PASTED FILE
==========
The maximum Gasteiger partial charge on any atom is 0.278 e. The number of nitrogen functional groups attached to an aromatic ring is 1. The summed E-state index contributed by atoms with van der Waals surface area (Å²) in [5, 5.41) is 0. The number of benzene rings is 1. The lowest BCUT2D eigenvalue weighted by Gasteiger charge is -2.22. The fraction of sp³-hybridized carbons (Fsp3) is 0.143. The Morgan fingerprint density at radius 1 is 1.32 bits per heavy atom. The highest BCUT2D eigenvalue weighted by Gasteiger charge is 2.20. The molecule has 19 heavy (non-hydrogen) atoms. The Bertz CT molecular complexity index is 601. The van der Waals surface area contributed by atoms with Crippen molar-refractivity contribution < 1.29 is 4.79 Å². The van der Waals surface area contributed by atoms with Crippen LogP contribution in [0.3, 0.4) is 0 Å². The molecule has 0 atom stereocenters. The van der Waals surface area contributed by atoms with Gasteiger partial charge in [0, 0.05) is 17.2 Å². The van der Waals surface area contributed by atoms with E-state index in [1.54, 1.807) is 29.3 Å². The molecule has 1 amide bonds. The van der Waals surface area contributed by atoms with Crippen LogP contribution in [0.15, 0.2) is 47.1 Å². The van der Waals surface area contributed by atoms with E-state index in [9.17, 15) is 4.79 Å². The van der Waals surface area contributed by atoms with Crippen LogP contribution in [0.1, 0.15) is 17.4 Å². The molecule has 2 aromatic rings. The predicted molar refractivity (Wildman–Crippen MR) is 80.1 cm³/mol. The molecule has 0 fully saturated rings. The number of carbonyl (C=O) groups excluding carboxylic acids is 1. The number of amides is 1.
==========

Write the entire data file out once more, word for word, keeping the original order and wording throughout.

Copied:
The maximum Gasteiger partial charge on any atom is 0.278 e. The number of nitrogen functional groups attached to an aromatic ring is 1. The summed E-state index contributed by atoms with van der Waals surface area (Å²) in [5, 5.41) is 0. The number of benzene rings is 1. The lowest BCUT2D eigenvalue weighted by Gasteiger charge is -2.22. The fraction of sp³-hybridized carbons (Fsp3) is 0.143. The Morgan fingerprint density at radius 1 is 1.32 bits per heavy atom. The highest BCUT2D eigenvalue weighted by Gasteiger charge is 2.20. The molecule has 19 heavy (non-hydrogen) atoms. The Bertz CT molecular complexity index is 601. The van der Waals surface area contributed by atoms with Crippen molar-refractivity contribution < 1.29 is 4.79 Å². The van der Waals surface area contributed by atoms with Crippen LogP contribution in [0.3, 0.4) is 0 Å². The molecule has 0 atom stereocenters. The van der Waals surface area contributed by atoms with Gasteiger partial charge in [0, 0.05) is 17.2 Å². The van der Waals surface area contributed by atoms with E-state index in [1.54, 1.807) is 29.3 Å². The molecule has 1 amide bonds. The van der Waals surface area contributed by atoms with Crippen LogP contribution in [0.15, 0.2) is 47.1 Å². The van der Waals surface area contributed by atoms with E-state index in [9.17, 15) is 4.79 Å². The van der Waals surface area contributed by atoms with Crippen LogP contribution in [0.1, 0.15) is 17.4 Å². The molecule has 2 aromatic rings. The predicted molar refractivity (Wildman–Crippen MR) is 80.1 cm³/mol. The molecule has 0 fully saturated rings. The number of carbonyl (C=O) groups excluding carboxylic acids is 1. The number of amides is 1.